"Yurok is from Karuk yúruk meaning literally 'downriver'. The Yurok traditional name for themselves is Puliklah (Hinton 1994:157), from pulik 'downstream' + -la 'people of', thus equivalent in meaning to the Karuk name by which they came to be known in English (Victor Golla, personal communication)." (Campbell 1997:401, notes #131 & 132)

"The connection of Wiyot and Yurok in northern California (which together were formerly called Ritwan, after Dixon and Kroeber's [1913] grouping of the two as one of their more remote Californian stocks) with Algonquian was first proposed by Sapir (1913) and was quite controversial at that time (see Michelson 1914, 1915; Sapir 1915a, 1915b; see also Chapter 2), but the relationship has subsequently been demonstrated to the satisfaction of all (see Haas 1958; Teeter 1964a; Goddard 1975, 1979, 1990). Before 1850 the Yurok lived on the lower Klamath River. The Wiyot (earlier called Wishosk) lived in the Humboldt Bay area, in the redwood belt; the last fully fluent speaker died in 1962 (Teeter 1964b). Many scholars have commented that although Wiyot and Yurok are neighbors in northern California, they seem not to have a closer relationship with each other than either has with Algonquian...." (Campbell 1997:152).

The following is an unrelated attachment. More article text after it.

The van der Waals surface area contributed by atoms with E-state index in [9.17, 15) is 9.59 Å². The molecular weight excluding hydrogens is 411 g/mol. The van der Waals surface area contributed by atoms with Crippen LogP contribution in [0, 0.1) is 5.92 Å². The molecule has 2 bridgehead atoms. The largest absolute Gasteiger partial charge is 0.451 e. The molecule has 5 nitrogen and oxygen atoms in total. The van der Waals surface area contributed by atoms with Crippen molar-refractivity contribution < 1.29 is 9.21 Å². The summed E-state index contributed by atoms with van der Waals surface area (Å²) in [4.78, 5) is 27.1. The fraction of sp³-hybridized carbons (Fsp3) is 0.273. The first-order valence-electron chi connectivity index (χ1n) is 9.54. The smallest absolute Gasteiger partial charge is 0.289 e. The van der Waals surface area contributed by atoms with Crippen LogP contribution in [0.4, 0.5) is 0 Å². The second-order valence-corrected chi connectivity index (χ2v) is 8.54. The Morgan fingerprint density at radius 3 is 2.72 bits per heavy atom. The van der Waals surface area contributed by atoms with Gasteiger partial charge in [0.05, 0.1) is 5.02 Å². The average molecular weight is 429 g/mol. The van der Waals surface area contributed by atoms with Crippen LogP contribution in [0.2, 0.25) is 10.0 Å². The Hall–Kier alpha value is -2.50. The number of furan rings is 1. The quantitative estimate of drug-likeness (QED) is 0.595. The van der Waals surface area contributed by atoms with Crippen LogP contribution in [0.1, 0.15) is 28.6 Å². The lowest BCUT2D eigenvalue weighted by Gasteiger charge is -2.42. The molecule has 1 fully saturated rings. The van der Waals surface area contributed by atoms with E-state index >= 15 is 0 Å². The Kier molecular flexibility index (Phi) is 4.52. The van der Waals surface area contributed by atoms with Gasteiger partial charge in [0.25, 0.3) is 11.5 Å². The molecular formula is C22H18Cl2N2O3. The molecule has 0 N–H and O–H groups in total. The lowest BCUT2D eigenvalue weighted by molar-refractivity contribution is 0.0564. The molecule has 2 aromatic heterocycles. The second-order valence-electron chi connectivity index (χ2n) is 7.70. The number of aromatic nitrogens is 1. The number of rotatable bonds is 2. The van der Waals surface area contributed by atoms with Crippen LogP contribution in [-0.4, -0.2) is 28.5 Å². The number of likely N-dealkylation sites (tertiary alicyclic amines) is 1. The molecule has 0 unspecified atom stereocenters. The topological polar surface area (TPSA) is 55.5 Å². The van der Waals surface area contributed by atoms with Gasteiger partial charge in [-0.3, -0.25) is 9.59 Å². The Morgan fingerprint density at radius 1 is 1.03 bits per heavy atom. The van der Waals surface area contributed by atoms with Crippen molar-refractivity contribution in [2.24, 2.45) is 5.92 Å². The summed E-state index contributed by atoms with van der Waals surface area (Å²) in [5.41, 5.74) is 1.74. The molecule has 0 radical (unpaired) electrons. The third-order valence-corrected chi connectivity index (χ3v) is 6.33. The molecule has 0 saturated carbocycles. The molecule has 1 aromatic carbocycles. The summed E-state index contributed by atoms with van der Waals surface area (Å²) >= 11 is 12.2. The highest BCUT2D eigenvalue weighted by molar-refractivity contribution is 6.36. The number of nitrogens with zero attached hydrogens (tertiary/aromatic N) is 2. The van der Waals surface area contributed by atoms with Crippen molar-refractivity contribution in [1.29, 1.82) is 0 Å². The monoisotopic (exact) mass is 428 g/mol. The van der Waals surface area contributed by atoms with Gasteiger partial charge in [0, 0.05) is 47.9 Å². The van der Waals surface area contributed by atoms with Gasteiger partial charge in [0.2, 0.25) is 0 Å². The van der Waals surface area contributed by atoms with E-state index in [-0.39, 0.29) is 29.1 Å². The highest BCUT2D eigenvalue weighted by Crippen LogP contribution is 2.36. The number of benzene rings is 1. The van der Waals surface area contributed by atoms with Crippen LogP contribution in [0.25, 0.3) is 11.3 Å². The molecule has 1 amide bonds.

However, Howard Berman (1982) has suggested that Wiyot and Yurok in fact share sound changes not shared by the rest of Algic, which would indicate that Wiyot and Yurok do indeed form a genetic 'Ritwan' group.

I provide everyone with a biblio:

  • Berman, Howard. (1982). Two Phonological Innovations in Ritwan. IJAL 48: 412-20.
  • Campbell, Lyle. (1997). American Indian languages: The historical linguistics of Native America. New York: Oxford University Press.